Remuneration for women taking on extra duties at work during the pandemic has failed to keep pace with that of their male counterparts, according to a new study into Covid’s contribution to the gender pay gap.

A global survey by the ADP Research Institute found that 76 per cent of men in the UK received a pay rise or bonus for taking on new roles and extra responsibilities to fill gaps left by Covid-related job losses. For women, the equivalent figure was 68%.

Globally, men and women were just as likely to take on additional responsibilities because of Covid job losses, with 47% of men and 46% of women saying they had done so. The UK average was far lower, with 29% of women and 27% of men reporting an increase in workload.

Jeff Phipps, managing director of ADP UK, said the gender pay gap still appears to be “ingrained” across Britain, and appears to have been exacerbated by the pandemic.

“Employees have been stepping up to support their employers in the face of job cuts or restructuring of operations, yet women are not being rewarded as favourably as men for taking on additional responsibilities,” he said.

READ MORE: Gender pay gap increased in Scotland last year

The findings from ADP come hard on the heels of separate research from accountancy group PwC which show what appears to be a marginal improvement in pay disparity among those UK companies required to report gender pay gap figures.

The Government extended this year’s reporting deadline from April to October in a bid to ease the burden on hard-pressed firms. All organisations with more than 250 employees are required to submit gender pay data.

Three-quarters of companies used the extension, with 45% reporting in the last month. Six out of 10 of the companies reporting prior to the original April deadline had 20,000 or more employees, suggesting larger companies were less likely to have been impacted by resourcing challenges during the past year.

Analysis of those reporting by the original April deadline initially suggested that the average mean gender pay gap had dropped to 12.5%. However, after including those who used the extension, the average rose to 13.1%.

That was down from 14.2% in 2017/18, when reporting was first mandated. However, the decrease from the previous year was just 0.2 percentage points.

READ MORE: Shared parental leave failing to deliver as take-up tumbles

Experts also point out that women in lower-paying positions were more likely to have lost their job during the pandemic, which would effectively boost the average of those remaining in employment and create a misleading picture of the overall trend.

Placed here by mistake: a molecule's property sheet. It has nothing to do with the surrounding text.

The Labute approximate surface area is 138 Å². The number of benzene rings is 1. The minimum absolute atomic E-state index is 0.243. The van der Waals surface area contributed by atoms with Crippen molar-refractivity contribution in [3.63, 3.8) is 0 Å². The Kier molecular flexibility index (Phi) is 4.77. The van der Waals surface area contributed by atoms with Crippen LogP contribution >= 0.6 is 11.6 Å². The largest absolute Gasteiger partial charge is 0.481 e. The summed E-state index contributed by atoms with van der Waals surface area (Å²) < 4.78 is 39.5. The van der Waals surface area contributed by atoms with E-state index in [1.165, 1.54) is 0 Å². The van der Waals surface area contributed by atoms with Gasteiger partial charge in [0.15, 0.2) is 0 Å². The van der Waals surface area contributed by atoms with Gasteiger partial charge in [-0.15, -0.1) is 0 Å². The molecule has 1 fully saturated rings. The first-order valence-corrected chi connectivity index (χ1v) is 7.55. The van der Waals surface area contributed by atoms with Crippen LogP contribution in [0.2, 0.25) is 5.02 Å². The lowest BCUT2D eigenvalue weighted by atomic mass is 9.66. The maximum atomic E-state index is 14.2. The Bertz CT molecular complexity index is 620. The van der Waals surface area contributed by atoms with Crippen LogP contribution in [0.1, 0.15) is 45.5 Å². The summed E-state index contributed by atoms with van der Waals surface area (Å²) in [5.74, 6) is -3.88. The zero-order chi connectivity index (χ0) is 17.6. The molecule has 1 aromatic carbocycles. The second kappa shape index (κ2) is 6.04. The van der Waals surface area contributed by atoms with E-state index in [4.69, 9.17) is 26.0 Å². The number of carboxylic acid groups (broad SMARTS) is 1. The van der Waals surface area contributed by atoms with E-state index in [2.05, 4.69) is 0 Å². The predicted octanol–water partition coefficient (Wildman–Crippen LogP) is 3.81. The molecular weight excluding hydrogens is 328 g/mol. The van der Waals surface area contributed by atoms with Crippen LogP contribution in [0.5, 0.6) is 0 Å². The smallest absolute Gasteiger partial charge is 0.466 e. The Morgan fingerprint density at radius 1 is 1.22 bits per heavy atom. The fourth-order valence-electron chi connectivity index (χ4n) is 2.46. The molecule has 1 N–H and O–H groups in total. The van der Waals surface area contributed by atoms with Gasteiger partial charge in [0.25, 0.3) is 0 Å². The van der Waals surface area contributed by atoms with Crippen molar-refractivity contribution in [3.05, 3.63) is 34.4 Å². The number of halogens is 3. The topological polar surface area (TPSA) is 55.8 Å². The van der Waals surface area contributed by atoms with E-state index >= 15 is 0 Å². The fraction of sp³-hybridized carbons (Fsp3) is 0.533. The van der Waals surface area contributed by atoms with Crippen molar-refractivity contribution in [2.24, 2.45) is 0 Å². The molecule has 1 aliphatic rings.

“While it’s positive that some progress is being made towards gender pay parity, an apparent slight decrease in the gender pay gap this year may be masking other workforce patterns that are detrimental to gender diversity and inclusion in the workplace,” said Anna Sanford, employment legal director at PwC.

“We know that women are more at risk than men of losing their jobs or experiencing reduced hours or pay as a result of the Covid-19 crisis. This year’s gender pay gap results should be viewed in light of the continued impact of the pandemic and businesses will need to watch carefully what patterns emerge for 2022 as they reassess their workforce amidst new market patterns and challenges.”

READ MORE: Scotland's gender pay gap as women board members paid half a million less

Nearly two-thirds of companies in the retail sector reported a lower gap for this year than last. PwC said this was likely driven by the impact of the furlough scheme which removed large numbers of employees from the calculations.

Hospitality, mining and utilities businesses, along with building societies, all saw their gender pay gaps increase in this reporting year. With women bearing the brunt of additional unpaid work such as family care during the pandemic, Mr Phipps at ADP said there could be further difficulties to come.

“I fear that some flexible working models, despite being well-intended, could create increased disparity,” he said.

“Companies may shrug their shoulders and say it’s not their job to fix societal issues, or instead, they could choose to shine a light on the issue and play a role in changing behaviours and policies to level the playing field and create a more equitable future.”